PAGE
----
Today the formal procedure for withdrawing starts, putting the UK on course to leave the EU by 31 March 2019 at the latest.
In October 2016 the UK Prime Minister, Theresa May, announced that the government would trigger Article 50 by « the first quarter of 2017 ». She signed the letter invoking Article 50 on 28 March 2017, for delivery by Tim Barrow. The letter was delivered to the UK’s ambassador to the EU, to Donald Tusk. Theresa May, who became Prime Minister after the referendum, has announced a 12-point plan of negotiating objectives. As well, she has promised a bill to repeal the European Communities Act and incorporate existing EU laws into UK domestic law.
So, UK policy was stated in a white paper (an authoritative report or guide that informs readers concisely) published in February 2017: The United Kingdom’s exit from and new partnership with the European Union. In this white paper, UK negotiating policy was set out as twelve guiding principles:
1 Providing certainty and clarity, including a ‘Great Repeal Bill’ to remove the European Communities Act 1972 from the statute book and convert existing EU law into domestic law.
2 Taking control of the UK statute book and ending the jurisdiction of the Court of Justice of the European Union in the UK.
3 Strengthening the Union of all parts of the Kingdom, and remaining fully committed to the Belfast Agreement and its successors.
4 Working to deliver a practical solution that allows for the maintenance of the Common Travel Area whilst protecting the integrity of the UK immigration system, and which protects the strong ties with Ireland.
5 Controlling the number of EU nationals coming to the UK.
6 Securing the status of EU citizens who are already living in the UK, and that of UK nationals in other Member States.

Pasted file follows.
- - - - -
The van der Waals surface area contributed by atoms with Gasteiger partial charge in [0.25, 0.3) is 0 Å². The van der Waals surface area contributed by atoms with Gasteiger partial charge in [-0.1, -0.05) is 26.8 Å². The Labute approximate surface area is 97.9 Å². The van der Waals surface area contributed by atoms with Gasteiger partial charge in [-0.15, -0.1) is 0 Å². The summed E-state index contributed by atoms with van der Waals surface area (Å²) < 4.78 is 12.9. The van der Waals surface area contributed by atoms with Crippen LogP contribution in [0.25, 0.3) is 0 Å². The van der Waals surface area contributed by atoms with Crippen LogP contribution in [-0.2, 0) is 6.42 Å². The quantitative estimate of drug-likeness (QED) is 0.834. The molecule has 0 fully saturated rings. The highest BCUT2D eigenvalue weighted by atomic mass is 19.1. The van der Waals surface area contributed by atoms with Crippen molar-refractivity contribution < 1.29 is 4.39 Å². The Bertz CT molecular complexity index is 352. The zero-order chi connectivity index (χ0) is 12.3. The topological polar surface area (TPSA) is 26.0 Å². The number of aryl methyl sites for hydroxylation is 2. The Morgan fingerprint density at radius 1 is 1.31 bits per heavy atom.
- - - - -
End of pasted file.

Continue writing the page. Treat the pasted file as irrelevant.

7 Protecting and enhancing existing workers’ rights.
8 Forging a new partnership with the EU, including a wide reaching free trade agreement, and seeking a mutually beneficial new custom agreement with the EU.
9 Forging free trade relationships across the world.
10 Remaining at the vanguard of science and innovation and seeking continued close collaboration with the UK’s European partners.
11 Continuing to work with the EU to preserve European security, to fight terrorism, and to uphold justice across Europe.
12 Seeking a phased process of implementation, in which both the UK and the EU institutions and the remaining EU Member States prepare for the new arrangements.
Article 50, which U.K. Prime Minister Theresa May will formally trigger to begin exit negotiations, is under the spotlight now.
But Britain’s post-Brexit future will be shaped by another provision of the EU treaties: Article 218. While Article 50 governs a member state’s departure, Article 218 describes how the EU makes agreements with “third countries or international organizations”. Once Britain returns to the third country status, an agreement on the future relationship between the U.K. and the EU can only be brokered under Article 218.
As consequences of Brexit the EU would lose its second-largest economy, the country with the third-largest population and the financial centre of the world. Furthermore, the EU would lose its second-largest net contributor to the EU budget (2015: Germany €14.3 billion, United Kingdom €11.5 billion, France €5.5 billion) and its strongest military power.
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